My Iraqi friends

My Iraqi friends

: While I was in Washington yesterday, I got to meet Omar and Mohamed, the blogging brothers behind, and I can’t tell you what a wonderful moment it was. It was magical, even miraculous. For this could never have happened in a world without the internet and citizens’ media.

How in the world, before this, could I ever have become friends with two men on the other side of the world in a war zone where our soldiers are fighting? How could I have learned about their lives in the midst of that battlefield? How could we have made mutual friends — Zeyad, Kerry Dupont, Jim Hake? How could such a group have ended up working together, though thousands of miles apart, on a project to bring this new medium to the rest of the world? (Omar translated the Arabic blogging tool, by the way.)

I stand in awe of all that. But I also stand in awe of these two men. They have tremendous courage doing what they are doing: They grab onto free speech like men dying of thirst who finally come upon the oasis. They use their free speech with a gusto we should all admire and aspire to. They use it improve their nation and their future.

And it does take courage to do what they do. There are terrorists lurking around the corner of every word today. But these brothers keep doing what they are doing. And they come here to share their story with us. They are meeting with reporters and with others.

Among the things they said last night:

“We are trying to bridge the gap between Iraq and the world,” Omar said. “Iraqis are grateful for what Amreica did. Iraqis are grateful for the liberation of Iraq… They feel like they are not alone in their struggle.”

Mohamed said that his countrymen “had lived in the dark for 35 years.” With their blog, he said, they get to “show the world a different story that they cannot see in the media.”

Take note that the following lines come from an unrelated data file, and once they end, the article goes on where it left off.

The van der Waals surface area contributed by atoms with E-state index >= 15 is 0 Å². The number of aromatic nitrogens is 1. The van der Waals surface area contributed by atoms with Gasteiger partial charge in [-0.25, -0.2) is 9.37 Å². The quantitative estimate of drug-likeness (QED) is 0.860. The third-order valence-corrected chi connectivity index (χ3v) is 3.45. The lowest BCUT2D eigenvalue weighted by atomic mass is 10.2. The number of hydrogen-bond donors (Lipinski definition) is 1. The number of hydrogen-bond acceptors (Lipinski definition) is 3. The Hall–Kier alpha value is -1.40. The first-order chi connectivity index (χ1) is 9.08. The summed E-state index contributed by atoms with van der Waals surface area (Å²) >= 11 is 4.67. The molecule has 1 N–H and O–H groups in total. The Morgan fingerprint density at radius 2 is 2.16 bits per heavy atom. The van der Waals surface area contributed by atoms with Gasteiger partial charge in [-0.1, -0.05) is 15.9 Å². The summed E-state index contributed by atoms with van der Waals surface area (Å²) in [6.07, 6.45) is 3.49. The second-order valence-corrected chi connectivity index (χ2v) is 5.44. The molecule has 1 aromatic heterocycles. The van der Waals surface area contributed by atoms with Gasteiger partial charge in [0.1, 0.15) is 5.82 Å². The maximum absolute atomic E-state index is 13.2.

He added: “I am free and I am enjoying my freedom.”

As I said, they grasp freedom with a enthusiasm that can only be admired.

But you shouldn’t think that they are saying all this from high up on a pulpit. They are two very unassuming guys who seem to take everything in stride; I guess that’s the only way to stay sane in a dictatorship and in wars. They’re enjoying America but they don’t seem overwhelmed by it. They don’t act as if they are changing the world, even though they are.

But for them and for me, what was so special last night was simply that we were friends meeting at last. Over an incredible distance and difference in culture and background and language, weblogs let us get to know and like and respect each other. And that is a wonderful thing. But what’s most wonderful is that these are not just my Iraqi friends. They are your Iraqi friends, too.

I’ll be seeing them again in Cambridge this weekend and I’m eager for them to meet their fellow pioneer in citizens’ media, Hossein Derakhshan, and others. We won’t all agree about politics or other views. But we all share a bond — and, no, I don’t mean the bond of blogs. I mean the bond of friendship.